Martha Dina Argüello:

So Los Angeles was built in stolen water and stolen oil and stolen land. And this is actually the name that I lived in park Glendale. And that’s what it used to look like over a hundred years ago. And then after World War II folks wanted the land and you see who vied for that land. And what they won is that we moved oil off the coastal areas and we stopped pulling it out of the beaches. We came to that 1960s and I remember going to the beach this late sixties, mid sixties maybe and coming out of the water with oil on my legs.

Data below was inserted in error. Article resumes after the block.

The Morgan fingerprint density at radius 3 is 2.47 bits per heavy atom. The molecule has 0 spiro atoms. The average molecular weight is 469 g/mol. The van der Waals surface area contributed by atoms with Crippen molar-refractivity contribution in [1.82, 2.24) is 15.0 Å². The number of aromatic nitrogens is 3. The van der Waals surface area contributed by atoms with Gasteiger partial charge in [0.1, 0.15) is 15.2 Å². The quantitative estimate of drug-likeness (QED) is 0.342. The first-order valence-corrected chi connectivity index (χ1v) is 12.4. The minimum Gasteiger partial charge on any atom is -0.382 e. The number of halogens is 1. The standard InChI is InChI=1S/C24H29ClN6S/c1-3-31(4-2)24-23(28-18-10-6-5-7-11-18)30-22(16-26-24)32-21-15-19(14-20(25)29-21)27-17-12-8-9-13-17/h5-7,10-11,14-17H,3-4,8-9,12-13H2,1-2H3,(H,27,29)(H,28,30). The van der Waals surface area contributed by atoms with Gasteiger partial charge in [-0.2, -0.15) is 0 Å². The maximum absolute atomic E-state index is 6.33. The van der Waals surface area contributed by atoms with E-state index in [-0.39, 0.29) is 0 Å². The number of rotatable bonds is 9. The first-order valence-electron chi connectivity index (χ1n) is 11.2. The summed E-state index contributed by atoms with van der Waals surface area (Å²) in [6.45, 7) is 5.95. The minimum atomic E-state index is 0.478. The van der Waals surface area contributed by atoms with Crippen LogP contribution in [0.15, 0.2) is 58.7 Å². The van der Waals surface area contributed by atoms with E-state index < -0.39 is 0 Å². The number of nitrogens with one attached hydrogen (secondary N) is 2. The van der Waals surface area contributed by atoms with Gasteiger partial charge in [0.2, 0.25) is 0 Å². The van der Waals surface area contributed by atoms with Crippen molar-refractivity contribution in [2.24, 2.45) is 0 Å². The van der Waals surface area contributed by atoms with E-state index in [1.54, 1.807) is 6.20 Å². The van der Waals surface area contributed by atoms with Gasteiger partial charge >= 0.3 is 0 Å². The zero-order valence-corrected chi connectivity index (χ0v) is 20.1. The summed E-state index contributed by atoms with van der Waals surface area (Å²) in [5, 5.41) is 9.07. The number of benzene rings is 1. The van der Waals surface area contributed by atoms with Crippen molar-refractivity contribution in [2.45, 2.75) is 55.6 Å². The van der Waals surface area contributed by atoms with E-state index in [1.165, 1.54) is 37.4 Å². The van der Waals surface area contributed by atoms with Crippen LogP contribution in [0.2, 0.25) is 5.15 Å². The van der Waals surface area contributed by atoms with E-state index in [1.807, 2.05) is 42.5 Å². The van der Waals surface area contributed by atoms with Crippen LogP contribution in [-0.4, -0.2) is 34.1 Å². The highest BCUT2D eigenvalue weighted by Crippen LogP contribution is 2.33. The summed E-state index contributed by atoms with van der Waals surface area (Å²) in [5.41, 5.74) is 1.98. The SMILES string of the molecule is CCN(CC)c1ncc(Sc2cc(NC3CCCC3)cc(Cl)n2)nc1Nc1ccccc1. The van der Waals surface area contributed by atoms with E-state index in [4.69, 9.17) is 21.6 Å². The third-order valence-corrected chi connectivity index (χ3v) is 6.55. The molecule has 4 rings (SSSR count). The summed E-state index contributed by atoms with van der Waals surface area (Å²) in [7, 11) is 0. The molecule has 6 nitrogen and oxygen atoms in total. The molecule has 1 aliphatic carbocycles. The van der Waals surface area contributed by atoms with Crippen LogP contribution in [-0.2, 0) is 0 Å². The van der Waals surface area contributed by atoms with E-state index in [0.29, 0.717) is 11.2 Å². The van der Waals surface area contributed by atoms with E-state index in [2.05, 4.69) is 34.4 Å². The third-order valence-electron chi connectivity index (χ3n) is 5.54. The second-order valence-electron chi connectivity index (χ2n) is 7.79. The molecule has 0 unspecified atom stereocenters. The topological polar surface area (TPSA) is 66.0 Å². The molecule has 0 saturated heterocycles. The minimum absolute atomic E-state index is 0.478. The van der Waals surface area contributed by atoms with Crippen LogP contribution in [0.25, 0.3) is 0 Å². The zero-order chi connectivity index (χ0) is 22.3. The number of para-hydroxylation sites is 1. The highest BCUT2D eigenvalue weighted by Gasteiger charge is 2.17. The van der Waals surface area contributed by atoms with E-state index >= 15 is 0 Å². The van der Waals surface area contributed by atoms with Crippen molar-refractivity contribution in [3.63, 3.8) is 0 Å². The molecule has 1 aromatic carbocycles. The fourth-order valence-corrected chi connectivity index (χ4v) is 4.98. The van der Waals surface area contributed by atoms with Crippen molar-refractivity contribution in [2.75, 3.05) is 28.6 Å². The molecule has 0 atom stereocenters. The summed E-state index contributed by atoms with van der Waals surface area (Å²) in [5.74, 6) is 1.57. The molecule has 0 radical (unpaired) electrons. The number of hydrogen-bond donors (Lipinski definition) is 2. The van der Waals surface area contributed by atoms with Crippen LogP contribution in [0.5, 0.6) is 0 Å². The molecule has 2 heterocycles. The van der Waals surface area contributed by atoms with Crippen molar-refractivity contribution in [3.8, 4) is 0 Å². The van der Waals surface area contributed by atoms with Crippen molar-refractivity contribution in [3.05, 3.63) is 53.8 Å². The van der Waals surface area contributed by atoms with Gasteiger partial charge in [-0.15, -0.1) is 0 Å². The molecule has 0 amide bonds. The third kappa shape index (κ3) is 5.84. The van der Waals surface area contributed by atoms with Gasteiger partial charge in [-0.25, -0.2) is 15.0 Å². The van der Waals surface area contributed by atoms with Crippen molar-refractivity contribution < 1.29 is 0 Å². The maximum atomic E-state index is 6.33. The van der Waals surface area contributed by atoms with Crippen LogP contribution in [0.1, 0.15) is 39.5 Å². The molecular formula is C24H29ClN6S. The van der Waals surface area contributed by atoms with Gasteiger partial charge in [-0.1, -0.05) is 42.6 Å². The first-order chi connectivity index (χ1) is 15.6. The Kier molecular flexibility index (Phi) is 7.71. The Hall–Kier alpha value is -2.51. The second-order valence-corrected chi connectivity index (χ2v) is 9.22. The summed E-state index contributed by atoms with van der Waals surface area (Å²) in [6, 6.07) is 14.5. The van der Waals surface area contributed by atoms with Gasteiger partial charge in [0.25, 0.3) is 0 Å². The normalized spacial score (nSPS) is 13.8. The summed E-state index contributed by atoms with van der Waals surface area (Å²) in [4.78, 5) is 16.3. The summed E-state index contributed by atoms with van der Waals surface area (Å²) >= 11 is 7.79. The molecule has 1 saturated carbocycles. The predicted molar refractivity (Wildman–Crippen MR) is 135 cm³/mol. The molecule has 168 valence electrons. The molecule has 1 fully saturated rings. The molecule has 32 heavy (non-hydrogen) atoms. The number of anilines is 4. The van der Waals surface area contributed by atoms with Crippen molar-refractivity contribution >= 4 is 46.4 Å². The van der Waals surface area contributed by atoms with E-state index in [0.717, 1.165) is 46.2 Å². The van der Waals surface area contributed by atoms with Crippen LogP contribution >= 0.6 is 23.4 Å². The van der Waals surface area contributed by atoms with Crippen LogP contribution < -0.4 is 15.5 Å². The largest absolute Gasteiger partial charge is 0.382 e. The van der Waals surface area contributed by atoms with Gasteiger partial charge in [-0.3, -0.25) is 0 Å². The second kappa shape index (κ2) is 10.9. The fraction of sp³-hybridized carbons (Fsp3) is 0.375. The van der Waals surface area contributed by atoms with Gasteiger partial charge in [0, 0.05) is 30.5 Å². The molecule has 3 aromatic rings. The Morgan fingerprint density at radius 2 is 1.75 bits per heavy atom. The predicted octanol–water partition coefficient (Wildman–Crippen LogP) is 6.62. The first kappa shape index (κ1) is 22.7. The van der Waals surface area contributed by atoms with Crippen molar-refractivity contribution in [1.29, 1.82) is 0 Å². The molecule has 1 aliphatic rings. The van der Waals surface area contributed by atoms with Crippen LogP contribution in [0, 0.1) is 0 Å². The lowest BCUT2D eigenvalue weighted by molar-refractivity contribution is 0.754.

Martha Dina Argüello:

You know what it was. And what we do know is that basically now the scientists catching up with the communities know that the concentration of drilling sites has a long legacy in headlining and grocery restricted covenants. And in environmental racism that decided some communities would stop posting oil drilling sites, other communities would get more protections. The communities in south LA and in Wilmington, along those fence on the refineries and we got the Central Valley. We’re not going to get the same protections that was white land that was fought for.

Martha Dina Argüello: